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To be healer-born in the Dominion is to be simultaneously honored and despised. Honored because the service a healer can provide is valuable. The Dominion is a harsh place and its residents mere mortals; even the Tyr'agar himself could need healing. A healer-born son could make a clan wealthy and no matter how little it is accounted in the sight of the Lord, coin is never without power.

But it is not a talent of the Lord. The Lord honors strength, strength enough to render a healer's services superfluous. The strength to bear pain and wear scars proudly, proclaiming to all that this man had not stooped to bear the touch of the healer-born. Healing is said to come from the Lady, a product of her mercy. One so deeply marked by her could never be accounted entirely a man in the sight of the Lord and the Tyrs and Tors echoed that judgment.

To be healer-born in the Dominion is to learn to turn your back on suffering when every part of your being longs to end it. This, in itself, is not so strange. It is a lesson every child of the Dominion must learn in one way or another. But the ability to heal is a gift and it wants to be used. A healer who does not feel a deep desire, almost a compulsion, to heal is an impossibility. But healing is not some merely physical act, akin to putting on a bandage. It is intimate, revealing vulnerabilities few in the South are willing to share, healers and healed alike.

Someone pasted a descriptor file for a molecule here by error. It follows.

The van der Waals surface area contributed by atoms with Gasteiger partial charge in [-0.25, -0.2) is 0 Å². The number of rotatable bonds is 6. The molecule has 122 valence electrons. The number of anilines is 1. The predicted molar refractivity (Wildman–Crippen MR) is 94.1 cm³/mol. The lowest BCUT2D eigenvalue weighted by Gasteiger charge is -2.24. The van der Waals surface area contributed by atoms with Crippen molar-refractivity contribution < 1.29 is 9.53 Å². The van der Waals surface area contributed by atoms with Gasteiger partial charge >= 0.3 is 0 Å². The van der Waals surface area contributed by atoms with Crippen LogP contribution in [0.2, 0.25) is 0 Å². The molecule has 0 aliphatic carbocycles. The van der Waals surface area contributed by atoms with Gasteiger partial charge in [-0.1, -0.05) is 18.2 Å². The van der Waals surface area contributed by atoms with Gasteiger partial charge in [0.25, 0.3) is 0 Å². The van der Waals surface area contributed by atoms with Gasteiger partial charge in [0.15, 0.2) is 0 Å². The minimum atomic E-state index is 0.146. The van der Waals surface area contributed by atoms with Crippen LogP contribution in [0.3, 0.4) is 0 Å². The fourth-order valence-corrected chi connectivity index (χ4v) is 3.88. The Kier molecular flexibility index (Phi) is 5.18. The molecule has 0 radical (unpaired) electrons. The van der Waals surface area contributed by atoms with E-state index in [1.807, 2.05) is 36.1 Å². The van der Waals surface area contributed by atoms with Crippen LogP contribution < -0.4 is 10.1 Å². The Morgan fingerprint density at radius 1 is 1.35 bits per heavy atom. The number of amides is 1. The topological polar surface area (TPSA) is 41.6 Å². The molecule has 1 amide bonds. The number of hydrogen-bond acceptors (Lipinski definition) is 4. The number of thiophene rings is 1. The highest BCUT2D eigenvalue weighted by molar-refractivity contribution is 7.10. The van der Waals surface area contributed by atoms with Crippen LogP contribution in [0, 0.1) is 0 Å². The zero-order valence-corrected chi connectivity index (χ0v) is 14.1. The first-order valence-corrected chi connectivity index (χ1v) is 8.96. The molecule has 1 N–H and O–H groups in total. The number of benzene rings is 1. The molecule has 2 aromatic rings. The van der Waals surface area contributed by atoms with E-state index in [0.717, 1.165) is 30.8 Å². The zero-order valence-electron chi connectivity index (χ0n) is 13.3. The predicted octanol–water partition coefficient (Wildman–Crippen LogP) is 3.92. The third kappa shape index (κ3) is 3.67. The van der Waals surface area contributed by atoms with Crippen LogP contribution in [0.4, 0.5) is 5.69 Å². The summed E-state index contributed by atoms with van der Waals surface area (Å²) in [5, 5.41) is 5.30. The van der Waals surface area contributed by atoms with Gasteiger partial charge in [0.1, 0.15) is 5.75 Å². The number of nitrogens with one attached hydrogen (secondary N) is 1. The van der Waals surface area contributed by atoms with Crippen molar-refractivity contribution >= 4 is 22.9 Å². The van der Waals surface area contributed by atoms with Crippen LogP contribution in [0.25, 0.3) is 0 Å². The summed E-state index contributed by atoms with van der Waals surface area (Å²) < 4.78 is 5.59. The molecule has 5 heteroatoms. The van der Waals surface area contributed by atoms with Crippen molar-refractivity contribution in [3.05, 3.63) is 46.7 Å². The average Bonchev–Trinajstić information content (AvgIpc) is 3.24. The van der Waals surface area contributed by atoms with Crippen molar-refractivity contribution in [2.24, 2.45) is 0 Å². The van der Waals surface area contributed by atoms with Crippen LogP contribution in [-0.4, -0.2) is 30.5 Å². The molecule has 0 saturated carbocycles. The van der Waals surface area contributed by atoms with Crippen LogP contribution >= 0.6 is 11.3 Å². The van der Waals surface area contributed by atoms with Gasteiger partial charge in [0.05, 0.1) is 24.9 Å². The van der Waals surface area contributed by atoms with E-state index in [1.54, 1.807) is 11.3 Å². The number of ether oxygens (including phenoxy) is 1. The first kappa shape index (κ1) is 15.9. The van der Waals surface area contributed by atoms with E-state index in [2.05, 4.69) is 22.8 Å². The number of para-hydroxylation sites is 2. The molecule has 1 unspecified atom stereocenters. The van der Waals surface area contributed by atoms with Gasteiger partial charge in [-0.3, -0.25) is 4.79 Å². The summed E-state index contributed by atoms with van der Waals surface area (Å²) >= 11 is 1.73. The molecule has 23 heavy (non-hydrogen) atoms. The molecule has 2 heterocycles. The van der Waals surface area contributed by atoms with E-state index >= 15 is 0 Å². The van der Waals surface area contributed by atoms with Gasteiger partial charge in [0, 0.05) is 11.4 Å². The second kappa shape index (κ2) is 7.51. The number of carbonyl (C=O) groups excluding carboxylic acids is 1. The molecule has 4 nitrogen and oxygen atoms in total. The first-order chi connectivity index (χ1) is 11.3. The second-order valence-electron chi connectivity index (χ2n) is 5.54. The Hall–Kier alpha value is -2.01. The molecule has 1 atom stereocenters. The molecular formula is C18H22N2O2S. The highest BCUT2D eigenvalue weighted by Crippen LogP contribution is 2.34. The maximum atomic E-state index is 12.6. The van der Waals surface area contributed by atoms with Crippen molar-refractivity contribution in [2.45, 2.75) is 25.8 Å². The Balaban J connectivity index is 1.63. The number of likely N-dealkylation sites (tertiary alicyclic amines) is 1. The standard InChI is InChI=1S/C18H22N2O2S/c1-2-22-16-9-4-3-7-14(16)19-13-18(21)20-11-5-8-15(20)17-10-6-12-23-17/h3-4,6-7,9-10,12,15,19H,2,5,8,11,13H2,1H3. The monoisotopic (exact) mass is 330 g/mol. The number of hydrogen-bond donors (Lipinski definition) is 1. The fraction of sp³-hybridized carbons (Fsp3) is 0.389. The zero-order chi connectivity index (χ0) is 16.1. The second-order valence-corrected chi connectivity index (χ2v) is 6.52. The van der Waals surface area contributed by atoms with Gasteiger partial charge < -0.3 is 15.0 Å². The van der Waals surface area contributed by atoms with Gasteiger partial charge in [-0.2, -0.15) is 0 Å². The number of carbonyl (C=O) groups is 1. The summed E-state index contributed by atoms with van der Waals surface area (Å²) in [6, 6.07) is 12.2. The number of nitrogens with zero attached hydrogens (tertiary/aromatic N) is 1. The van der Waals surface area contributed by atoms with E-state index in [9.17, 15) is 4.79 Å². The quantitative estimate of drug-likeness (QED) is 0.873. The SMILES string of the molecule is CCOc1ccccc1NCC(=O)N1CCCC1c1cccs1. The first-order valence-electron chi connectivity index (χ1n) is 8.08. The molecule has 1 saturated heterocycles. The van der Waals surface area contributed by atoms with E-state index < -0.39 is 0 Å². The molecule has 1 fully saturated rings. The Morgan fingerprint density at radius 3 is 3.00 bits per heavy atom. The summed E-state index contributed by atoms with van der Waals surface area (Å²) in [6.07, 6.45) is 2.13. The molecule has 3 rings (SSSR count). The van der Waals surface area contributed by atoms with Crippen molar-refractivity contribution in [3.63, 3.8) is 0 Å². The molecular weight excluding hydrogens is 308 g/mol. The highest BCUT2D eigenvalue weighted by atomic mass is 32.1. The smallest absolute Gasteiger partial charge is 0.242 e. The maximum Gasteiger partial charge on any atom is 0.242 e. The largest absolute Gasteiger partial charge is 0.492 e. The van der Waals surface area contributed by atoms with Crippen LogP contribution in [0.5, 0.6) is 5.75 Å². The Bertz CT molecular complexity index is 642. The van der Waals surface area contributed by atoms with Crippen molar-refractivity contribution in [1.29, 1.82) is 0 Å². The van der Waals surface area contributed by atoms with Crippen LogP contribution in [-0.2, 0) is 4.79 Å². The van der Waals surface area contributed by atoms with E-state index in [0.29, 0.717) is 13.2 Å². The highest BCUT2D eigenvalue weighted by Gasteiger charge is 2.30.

To be healer-born in the Dominion is to use one's talents rarely indeed.

But even in the Dominion, to force a healer to heal is an abomination.

Yet as he who was once proud to be called Ser Laonis di'Caveras looked at Lissa, the woman he was forced to heal: the woman who became his wife and, ultimately, cost him everything he thought he valued – name, country, and honor – he feels that the forcing was a gift. A gift unlooked for and one he would have refused, but a gift nonetheless. It had been the making of him when he thought it would be his undoing.

He is not considered an old man, not yet, but he regrets many things he has done in his life. Few, at least in the Dominion, could truly say they did not. But for Laonis, those regrets each have a name and a face, each someone he refused to heal and who died because of that refusal. Even here in the North, where the wind blows softer, heavy with the scent of the sea, he cannot escape them, for the dead have no country and no mercy.

They are a burden he will bear to the end of his days. And yet even if he could stop his ears and cease to hear them, he would not, for every voice he hears on that wind makes this life he chose to build in the wake of an abomination more precious.